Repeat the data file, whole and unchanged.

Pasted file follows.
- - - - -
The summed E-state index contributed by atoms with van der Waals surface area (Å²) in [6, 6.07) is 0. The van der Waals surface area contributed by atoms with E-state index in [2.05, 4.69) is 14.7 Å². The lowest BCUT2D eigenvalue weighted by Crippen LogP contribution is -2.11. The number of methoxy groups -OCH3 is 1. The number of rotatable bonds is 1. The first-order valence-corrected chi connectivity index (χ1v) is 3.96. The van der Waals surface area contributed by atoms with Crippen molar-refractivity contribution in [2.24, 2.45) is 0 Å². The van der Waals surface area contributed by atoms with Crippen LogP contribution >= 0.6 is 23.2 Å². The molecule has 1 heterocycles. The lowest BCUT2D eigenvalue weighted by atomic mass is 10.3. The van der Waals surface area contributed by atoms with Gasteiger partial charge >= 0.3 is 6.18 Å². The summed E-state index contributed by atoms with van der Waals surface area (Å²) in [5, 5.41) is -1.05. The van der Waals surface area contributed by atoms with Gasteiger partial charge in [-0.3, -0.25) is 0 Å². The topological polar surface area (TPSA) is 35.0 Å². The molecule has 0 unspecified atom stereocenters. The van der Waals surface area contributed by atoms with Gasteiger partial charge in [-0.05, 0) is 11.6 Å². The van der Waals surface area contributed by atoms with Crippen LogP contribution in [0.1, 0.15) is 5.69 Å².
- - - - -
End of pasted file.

The summed E-state index contributed by atoms with van der Waals surface area (Å²) in [6, 6.07) is 0. The van der Waals surface area contributed by atoms with E-state index in [2.05, 4.69) is 14.7 Å². The lowest BCUT2D eigenvalue weighted by Crippen LogP contribution is -2.11. The number of methoxy groups -OCH3 is 1. The number of rotatable bonds is 1. The first-order valence-corrected chi connectivity index (χ1v) is 3.96. The van der Waals surface area contributed by atoms with Crippen molar-refractivity contribution in [2.24, 2.45) is 0 Å². The van der Waals surface area contributed by atoms with Crippen LogP contribution >= 0.6 is 23.2 Å². The molecule has 1 heterocycles. The lowest BCUT2D eigenvalue weighted by atomic mass is 10.3. The van der Waals surface area contributed by atoms with Gasteiger partial charge >= 0.3 is 6.18 Å². The summed E-state index contributed by atoms with van der Waals surface area (Å²) in [5, 5.41) is -1.05. The van der Waals surface area contributed by atoms with Gasteiger partial charge in [-0.3, -0.25) is 0 Å². The topological polar surface area (TPSA) is 35.0 Å². The molecule has 0 unspecified atom stereocenters. The van der Waals surface area contributed by atoms with Gasteiger partial charge in [-0.05, 0) is 11.6 Å². The van der Waals surface area contributed by atoms with Crippen LogP contribution in [0.1, 0.15) is 5.69 Å².